A Greene man was sentenced Monday in Portland on charges of theft, misbranding and giving a false statement.

In a U.S. Department of Justice release, United States Attorney Thomas E. Delahanty II announced that United States District Judge Nancy Torresen sentenced Samuel Hall, 38, to 1 1/2 years in prison and three years of supervised release.

The release said that on March 28, Hall plead guilty to charges of making a false statement to a financial institution, theft of federal funds and misbranding of a prescription.

Court records indicate that in 2010, Hall opened a bank account in his brother’s name, using his brother’s identification.

Hall then used the account to collect money through eBay for unlawful sales of prescription over-the-counter creams. The creams Hall sold were paid for by MaineCare.

From April 2011 to December 2012, Hall was receiving federally funded benefits, including MaineCare and Supplemental Nutrition Assistance Program, which he was not eligible for.

Hall failed to report income to the Maine Department of Health and Human Services — including the income from the illegal sales of the prescription creams.

As part of his sentence, Hall has been ordered to pay more than $167,000 in restitution to the victims of his offenses.

Hall’s case was investigated by the U.S. Department of Health and Human Services, Office of Inspector General, the Maine Department of Health and Human Services, the U.S. Food and Drug Administration, Office of Criminal Investigations, the U.S. Immigration Customs Enforcement’s Homeland Security Investigations and the Department of State Diplomatic Security Service.

PORTLAND, Maine — A 38-year-old Greene man was sentenced Monday in U.S. District Court to 18 months in prison on charges related to his illegal sale of a cream prescribed to him by his physician and paid for by MaineCare to treat a chronic skin condition and his opening of a bank account in his brother’s name.

Samuel Hall pleaded guilty in March to one count each of making a false statement to a financial institution, theft of federal funds and mislabeling of a prescription drug, according to the U.S. Attorney’s Office.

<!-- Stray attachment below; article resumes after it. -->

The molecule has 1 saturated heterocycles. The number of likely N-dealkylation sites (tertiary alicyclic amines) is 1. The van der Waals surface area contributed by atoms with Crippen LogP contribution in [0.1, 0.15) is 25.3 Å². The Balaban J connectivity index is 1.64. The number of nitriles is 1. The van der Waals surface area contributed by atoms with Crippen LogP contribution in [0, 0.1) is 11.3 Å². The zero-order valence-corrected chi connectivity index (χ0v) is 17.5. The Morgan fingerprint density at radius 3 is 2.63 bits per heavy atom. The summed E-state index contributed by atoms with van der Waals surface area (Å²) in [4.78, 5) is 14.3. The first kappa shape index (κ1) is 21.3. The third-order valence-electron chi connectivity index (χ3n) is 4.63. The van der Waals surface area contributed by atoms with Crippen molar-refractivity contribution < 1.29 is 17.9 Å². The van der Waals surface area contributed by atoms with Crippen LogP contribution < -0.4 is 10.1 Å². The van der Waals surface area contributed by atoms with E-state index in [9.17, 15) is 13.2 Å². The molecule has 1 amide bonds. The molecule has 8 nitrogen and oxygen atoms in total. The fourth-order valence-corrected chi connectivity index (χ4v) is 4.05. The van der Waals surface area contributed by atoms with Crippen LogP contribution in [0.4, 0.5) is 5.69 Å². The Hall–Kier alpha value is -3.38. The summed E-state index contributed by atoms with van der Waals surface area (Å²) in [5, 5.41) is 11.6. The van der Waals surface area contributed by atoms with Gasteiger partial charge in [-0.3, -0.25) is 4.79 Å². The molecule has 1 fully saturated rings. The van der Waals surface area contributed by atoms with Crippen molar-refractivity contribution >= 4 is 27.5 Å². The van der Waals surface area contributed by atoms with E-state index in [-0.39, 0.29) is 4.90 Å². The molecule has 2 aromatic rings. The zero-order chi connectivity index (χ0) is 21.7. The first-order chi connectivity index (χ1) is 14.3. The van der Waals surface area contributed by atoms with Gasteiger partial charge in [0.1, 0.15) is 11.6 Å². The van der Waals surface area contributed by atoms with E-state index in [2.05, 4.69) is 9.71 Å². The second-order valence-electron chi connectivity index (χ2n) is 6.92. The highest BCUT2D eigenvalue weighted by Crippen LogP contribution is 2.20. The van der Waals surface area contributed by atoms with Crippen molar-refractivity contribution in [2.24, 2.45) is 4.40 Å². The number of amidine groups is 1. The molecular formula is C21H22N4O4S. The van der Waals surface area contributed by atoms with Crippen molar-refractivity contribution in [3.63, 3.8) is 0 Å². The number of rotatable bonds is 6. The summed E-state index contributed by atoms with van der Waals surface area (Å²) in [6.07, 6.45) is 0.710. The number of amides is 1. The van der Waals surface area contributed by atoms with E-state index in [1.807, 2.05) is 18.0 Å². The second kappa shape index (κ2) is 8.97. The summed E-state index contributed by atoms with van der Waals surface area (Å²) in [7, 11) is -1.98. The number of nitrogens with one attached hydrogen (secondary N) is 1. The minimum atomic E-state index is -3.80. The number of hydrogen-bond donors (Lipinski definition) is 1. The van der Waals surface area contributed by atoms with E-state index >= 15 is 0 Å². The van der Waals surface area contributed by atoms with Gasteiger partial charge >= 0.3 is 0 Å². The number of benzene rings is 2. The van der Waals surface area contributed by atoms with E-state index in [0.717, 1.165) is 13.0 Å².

In addition to prison time, U.S. District Judge Nancy Torresen sentenced Hall to three years of supervised release and ordered him to pay more than $167,000 in restitution.

Hall opened a bank account in his brother’s name in 2010 using his brother’s identification, according to court documents. He used that account to receive eBay payments from the unlawful sale of prescription creams paid for by MaineCare.

He also failed to advise the Maine Department of Health and Human Services of changes to his income, according to the U.S. Attorney’s Office. As a result, between April 2011 and December 2012, Hall received federal benefits for which he was not eligible.

Hall faced up to 30 years in prison and a fine of up to $1 million on the charge of making false statements; up to 10 years in prison and a fine of up to $250,000 on the theft charge; and up to a year in prison and a fine of up to $1,000 on the mislabeling charge.

Under the prevailing federal sentencing guidelines, Hall faced between 33 and 41 months in prison, according to court documents.

Federal Public Defender David Beneman urged Torresen to impose a sentence below the federal sentencing guideline range of 18 months, in part because Hall is transgender and more vulnerable to sexual and physical abuse while incarcerated, according to Beneman’s sentencing memorandum.

“Being transgender is not a sign of promiscuity nor an invitation to be seuxally assaulted,” Beneman wrote. “Yet he faces constant sexual aggression of either torment for being feminine, or sexual assault as easy prey. Neither the county jail, nor the Bureau of Prisons are set up to accommodate transgender individuals.”

The public defender also argued that the loss amount of more than $266,000 overstated the seriousness of the offense. Hall’s total income from the medication sales was slightly more than $3,317, according to the sentencing memorandum. MaineCare’s cost for the cream was about $6,450.

“The guideline loss amount reflects not just the medication Samuel resold, but rather the total dollar cost of all medical benefits Samuel received once Samuel’s income level was above the MaineCare cutoff,” said Beneman. “The entire cost of his medications; legitimate and illegitimate, become ‘loss.’

“Samuel had valid prescriptions and required all of the medications he received,” the public defender said. “While he may have been overprescribed, and have overutilized some of the creams, they were all actually prescribed for him by his treating doctor.”

The cream, Lac-Hydrin, is used to treat dry, itchy, scaly skin, according to WebMD.

Hall has been held without bail at the Cumberland County Jail since February, according to court documents. That time will be applied to his sentence, Beneman said Monday.


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